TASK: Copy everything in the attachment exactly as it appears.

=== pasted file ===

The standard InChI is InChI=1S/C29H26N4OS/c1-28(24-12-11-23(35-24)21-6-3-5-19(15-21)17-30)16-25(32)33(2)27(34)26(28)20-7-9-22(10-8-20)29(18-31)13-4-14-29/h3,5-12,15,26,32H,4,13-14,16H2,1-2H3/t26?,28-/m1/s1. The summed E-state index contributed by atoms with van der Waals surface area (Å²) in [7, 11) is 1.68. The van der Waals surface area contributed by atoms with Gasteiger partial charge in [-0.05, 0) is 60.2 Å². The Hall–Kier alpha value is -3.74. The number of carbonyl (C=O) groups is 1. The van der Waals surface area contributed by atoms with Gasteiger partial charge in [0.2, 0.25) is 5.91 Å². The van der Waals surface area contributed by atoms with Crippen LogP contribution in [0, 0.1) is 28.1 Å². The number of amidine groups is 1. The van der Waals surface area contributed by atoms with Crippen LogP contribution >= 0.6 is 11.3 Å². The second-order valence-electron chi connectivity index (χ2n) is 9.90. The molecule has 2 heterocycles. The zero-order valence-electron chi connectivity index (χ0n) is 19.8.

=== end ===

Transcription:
The standard InChI is InChI=1S/C29H26N4OS/c1-28(24-12-11-23(35-24)21-6-3-5-19(15-21)17-30)16-25(32)33(2)27(34)26(28)20-7-9-22(10-8-20)29(18-31)13-4-14-29/h3,5-12,15,26,32H,4,13-14,16H2,1-2H3/t26?,28-/m1/s1. The summed E-state index contributed by atoms with van der Waals surface area (Å²) in [7, 11) is 1.68. The van der Waals surface area contributed by atoms with Gasteiger partial charge in [-0.05, 0) is 60.2 Å². The Hall–Kier alpha value is -3.74. The number of carbonyl (C=O) groups is 1. The van der Waals surface area contributed by atoms with Gasteiger partial charge in [0.2, 0.25) is 5.91 Å². The van der Waals surface area contributed by atoms with Crippen LogP contribution in [0, 0.1) is 28.1 Å². The number of amidine groups is 1. The van der Waals surface area contributed by atoms with Crippen LogP contribution >= 0.6 is 11.3 Å². The second-order valence-electron chi connectivity index (χ2n) is 9.90. The molecule has 2 heterocycles. The zero-order valence-electron chi connectivity index (χ0n) is 19.8.